A Short History of Camp Ford
Camp Ford was established in April 1862 as a Confederate training camp . The removal of Earl Van Dorn's army from Arkansas to Tennessee in March of 1862 left the entire northern frontier of the Trans-Mississippi undefended. Massive efforts were taken to recruit new units in Texas, and this camp was established to fill the need of a training facility. Officially designated as "The Eastern Camp of Instruction" it was informally named Camp Ford after Col. John S."RIP" Ford, Confederate Officer, Texas Ranger and noted Indian fighter. Many of the regiments dispatched to Arkansas in the summer and fall of 1862 trained at the camp, but by the summer of 1863, it had become relatively inactive.
Prisoners Collins and Reid both attempted escape in March of 1864. Collins was treed by bloodhounds, which the prisoners regarded as being beyond the usages of war.
Reid was made to stand on a barrel as punishment. (from Duganne Twenty Months in the Department of the Gulf.
The first Union prisoners sent to Tyler in August 1863 included officers captured in and around Brashear City Louisiana in June, and some naval personnel from the "Queen Of The West" and the "Diana". Among the naval prisoners from the Queen was Finley Anderson, a reporter from the New York Herald. Initially held in the second floor of the Federal Courthouse, the men were moved to Camp Ford in Late August.
At this time, the camp had no stockade, and the handful of prisoners were guarded by local militia. A "deadline" surrounded several acres on a hillside overlooking a strong spring and its creek. Prisoners had some latitude to come and go under guard, as civilians in Tyler complained of them coming to their houses looking for food. The only structure provided by the military was a planked roof shed, and the prisoners had to build shelters from logs and brush.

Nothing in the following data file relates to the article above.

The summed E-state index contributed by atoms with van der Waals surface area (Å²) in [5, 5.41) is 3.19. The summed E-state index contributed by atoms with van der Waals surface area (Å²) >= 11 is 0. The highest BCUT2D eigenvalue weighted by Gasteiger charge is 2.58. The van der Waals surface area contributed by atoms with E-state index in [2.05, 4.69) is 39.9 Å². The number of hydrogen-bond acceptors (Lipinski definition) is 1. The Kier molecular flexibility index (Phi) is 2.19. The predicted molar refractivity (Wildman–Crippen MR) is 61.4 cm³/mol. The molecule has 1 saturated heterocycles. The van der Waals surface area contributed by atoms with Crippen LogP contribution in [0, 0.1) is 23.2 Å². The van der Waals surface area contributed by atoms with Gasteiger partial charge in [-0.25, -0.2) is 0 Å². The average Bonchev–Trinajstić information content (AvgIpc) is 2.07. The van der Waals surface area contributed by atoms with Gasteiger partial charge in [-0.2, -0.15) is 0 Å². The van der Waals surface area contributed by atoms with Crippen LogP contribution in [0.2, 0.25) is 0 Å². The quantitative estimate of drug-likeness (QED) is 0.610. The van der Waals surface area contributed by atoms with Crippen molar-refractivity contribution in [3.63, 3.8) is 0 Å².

In late October, over 500 new prisoners arrived from Louisiana. Primarily the 19th Iowa and 26th Indiana, these troops had been captured near Morganza, Louisiana on September 26th. Their arrival generated a crisis, as there were only 38 guards. Thomas Moorehead of the 26th Indiana was fatally shot by guard Frank Smith for straying across the deadline. The prisoners demanded Smith for justice, and threatened to break out, burn Tyler, and escape if he were not delivered.
At the same time, three local unionists, George and William Whitmore, and George Rosenbaum, were conspiring with the POW's to facilitate their escape.. The plot was discovered, the unionists arrested, and the planters of the county provided slaves to erect a stockade, 16 feet in height. Constructed in 10 days, and covering a little over three acres, at its completion, Union Lieutenant John Green noted in his diary that "The people of Tyler were relieved of their fears."
In late November all of the enlisted men were moved to Shreveport in anticipation of a parole. In mid December, Camp Groce, another POW camp northwest of Houston was closed, and all of the officers moved to Tyler, and the enlisted men sent on to Shreveport. This left Ford as primarily a camp for officers.
Capt. William May, 23rd Connecticut, when he was exchanged in July, 1864. May printed The Old Flag and smuggled the copies out under his epaulets. He was a talented musician.
The Old Flag, February 17. 1864, published by Capt. William May at Camp Ford.